Dear Mr. InsertPun,
As the somebody you're referring to, perhaps I might offer a sincere but good-natured answer. I'm not going to touch anymore on the immediate issue of ROTS' politics, since I've said my piece on that. I'd like to get more general, and at the same time more personal, if you'll permit me...
First, I don't believe that Lucas, assuming your proposal is the case, is the only one with the balls to say what you feel he's saying. There have actually been a good-sized line-up of people, some with a great talent for doing what they do and using it to help them say "it." For instance, Michael Moore gets over-mentioned, but he's a talented man and he did a good job with his work, whatever my feelings on what he had to say. There's really no shortage of people who say that current events are not to their liking. At least half of the people on this thread say that, and I don't feel any of them needs to screw up their courage to do so; they type with the assurance that no one's going knock on their door late in the night to ask about it.
Second, I am sure that most of us understand very well that a major plot arc of the saga is about the decline and fall of freedom due to fear, neglect and apathy, the rise of a tyranny under the guise of national security and the higher expediency, and the struggle to restore that freedom waged by determined and resolute beings. Trust me, I.P., I get it. I made in-depth studies of Hitler and Stalin, to cite just two examples, partly because I saw Star Wars at the right age to learn some lessons and get caught up in the subject. My interest in history owes a great deal to what Lucas has said and is still saying. Hell, the character I've been most interested in all this is Palpatine!
Also, I feel that what defines a classic is whether or not it lasts beyond the interests of the audience it is contemporary with. A creation that fails to outlast that specific audience is called "dated," and more often than not dies, resurrected only for the purposes of nostalgia. But, in the event that I missed the point you wwere trying to make, let me take a different tack now:
What you may be referring to is what Tolkien referred to as the difference between applicability and allegory. He hated allegory, but liked applicability because, he said, "the one resides in the freedom of the reader, and the other in the purposed domination of the author." If anyone reads Bush, 9/11, the Iraq War or any other current into anything, let alone Star Wars, that may simply be because they find it applicable to the film. But it is not because anyone is outright suggesting we do so within the film itself. Lucas may say this is what he meant in interviews, but the film itself does not; if it did, if it was too far on the nose, it would not survive the current generation, as I have said above. It would not be a classic. It would become boring, and unapplicable, not long after the current events I listed above become no longer current.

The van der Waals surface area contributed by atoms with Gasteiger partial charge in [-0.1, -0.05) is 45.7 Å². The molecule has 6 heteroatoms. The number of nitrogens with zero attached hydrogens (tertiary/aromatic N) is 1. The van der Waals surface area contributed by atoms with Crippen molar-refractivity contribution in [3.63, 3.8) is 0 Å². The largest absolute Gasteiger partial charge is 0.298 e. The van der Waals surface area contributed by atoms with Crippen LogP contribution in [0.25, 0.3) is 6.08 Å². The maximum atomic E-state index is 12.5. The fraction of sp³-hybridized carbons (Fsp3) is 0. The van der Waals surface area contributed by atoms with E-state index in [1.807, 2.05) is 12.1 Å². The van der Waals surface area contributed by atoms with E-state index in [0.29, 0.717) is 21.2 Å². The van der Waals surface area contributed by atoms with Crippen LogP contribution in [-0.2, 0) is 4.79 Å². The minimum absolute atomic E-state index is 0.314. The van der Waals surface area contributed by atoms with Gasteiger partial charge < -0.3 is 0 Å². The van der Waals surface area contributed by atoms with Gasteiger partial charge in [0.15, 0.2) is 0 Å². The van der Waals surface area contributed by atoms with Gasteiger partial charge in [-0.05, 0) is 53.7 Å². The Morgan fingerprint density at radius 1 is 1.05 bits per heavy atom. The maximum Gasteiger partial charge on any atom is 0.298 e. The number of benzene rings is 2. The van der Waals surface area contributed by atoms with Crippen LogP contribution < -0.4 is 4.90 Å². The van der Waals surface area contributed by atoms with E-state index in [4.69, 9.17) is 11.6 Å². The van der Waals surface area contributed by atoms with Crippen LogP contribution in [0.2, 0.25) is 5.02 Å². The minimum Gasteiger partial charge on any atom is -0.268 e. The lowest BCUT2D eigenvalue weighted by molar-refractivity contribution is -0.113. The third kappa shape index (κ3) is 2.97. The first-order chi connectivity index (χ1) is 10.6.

At some point these events will end, to be replaced by others. One way or another, Iraq will cease to be a current event, and so will Bush, the war on terror, and anything else whe are familiar with today. They will be superceded by events and names we can scarcely guess at now. When that happens, Star Wars will still be a classic, not because of what it says to us alone, but because of what all generations can find in it for themselves.
That, by the way, was what I believe Lucas was doing before anything else: dusting off the old classic myths and find a way that they applied to him, and moreso, to us: the generation that was raised on Star Wars. And it will impart those lessons to the next, and the next, or else something else will do the same when the time is right (some say the Matrix series tried the same thing). In the end, that matters more to me than any ever-so-brief political issue.
Hope I helped entertain you, at least, I.P.